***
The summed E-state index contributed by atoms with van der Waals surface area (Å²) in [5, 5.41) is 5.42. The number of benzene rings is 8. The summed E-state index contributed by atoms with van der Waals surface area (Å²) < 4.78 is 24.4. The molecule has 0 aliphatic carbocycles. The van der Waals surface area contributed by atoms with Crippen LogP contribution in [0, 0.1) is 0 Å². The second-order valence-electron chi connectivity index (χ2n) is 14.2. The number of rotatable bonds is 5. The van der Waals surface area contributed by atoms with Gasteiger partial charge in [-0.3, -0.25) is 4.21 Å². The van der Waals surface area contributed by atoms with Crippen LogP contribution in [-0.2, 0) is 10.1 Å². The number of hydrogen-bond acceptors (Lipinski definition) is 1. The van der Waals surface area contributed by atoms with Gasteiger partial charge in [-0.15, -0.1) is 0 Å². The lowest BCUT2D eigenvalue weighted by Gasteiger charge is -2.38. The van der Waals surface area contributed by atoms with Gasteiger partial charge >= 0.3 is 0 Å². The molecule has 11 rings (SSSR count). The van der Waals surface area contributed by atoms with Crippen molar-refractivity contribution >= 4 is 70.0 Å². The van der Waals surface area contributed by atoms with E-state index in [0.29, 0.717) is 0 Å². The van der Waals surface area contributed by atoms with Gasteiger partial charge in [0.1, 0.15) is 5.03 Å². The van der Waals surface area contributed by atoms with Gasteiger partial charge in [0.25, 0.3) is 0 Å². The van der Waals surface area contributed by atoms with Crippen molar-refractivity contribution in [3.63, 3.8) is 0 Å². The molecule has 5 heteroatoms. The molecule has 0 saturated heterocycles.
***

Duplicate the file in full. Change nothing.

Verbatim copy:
The summed E-state index contributed by atoms with van der Waals surface area (Å²) in [5, 5.41) is 5.42. The number of benzene rings is 8. The summed E-state index contributed by atoms with van der Waals surface area (Å²) < 4.78 is 24.4. The molecule has 0 aliphatic carbocycles. The van der Waals surface area contributed by atoms with Crippen LogP contribution in [0, 0.1) is 0 Å². The second-order valence-electron chi connectivity index (χ2n) is 14.2. The number of rotatable bonds is 5. The van der Waals surface area contributed by atoms with Gasteiger partial charge in [-0.3, -0.25) is 4.21 Å². The van der Waals surface area contributed by atoms with Crippen LogP contribution in [-0.2, 0) is 10.1 Å². The number of hydrogen-bond acceptors (Lipinski definition) is 1. The van der Waals surface area contributed by atoms with Gasteiger partial charge in [-0.15, -0.1) is 0 Å². The lowest BCUT2D eigenvalue weighted by Gasteiger charge is -2.38. The van der Waals surface area contributed by atoms with Gasteiger partial charge >= 0.3 is 0 Å². The molecule has 11 rings (SSSR count). The van der Waals surface area contributed by atoms with Crippen molar-refractivity contribution >= 4 is 70.0 Å². The van der Waals surface area contributed by atoms with E-state index in [0.29, 0.717) is 0 Å². The van der Waals surface area contributed by atoms with Gasteiger partial charge in [0.1, 0.15) is 5.03 Å². The van der Waals surface area contributed by atoms with Gasteiger partial charge in [0.25, 0.3) is 0 Å². The van der Waals surface area contributed by atoms with Crippen molar-refractivity contribution in [3.63, 3.8) is 0 Å². The molecule has 5 heteroatoms. The molecule has 0 saturated heterocycles.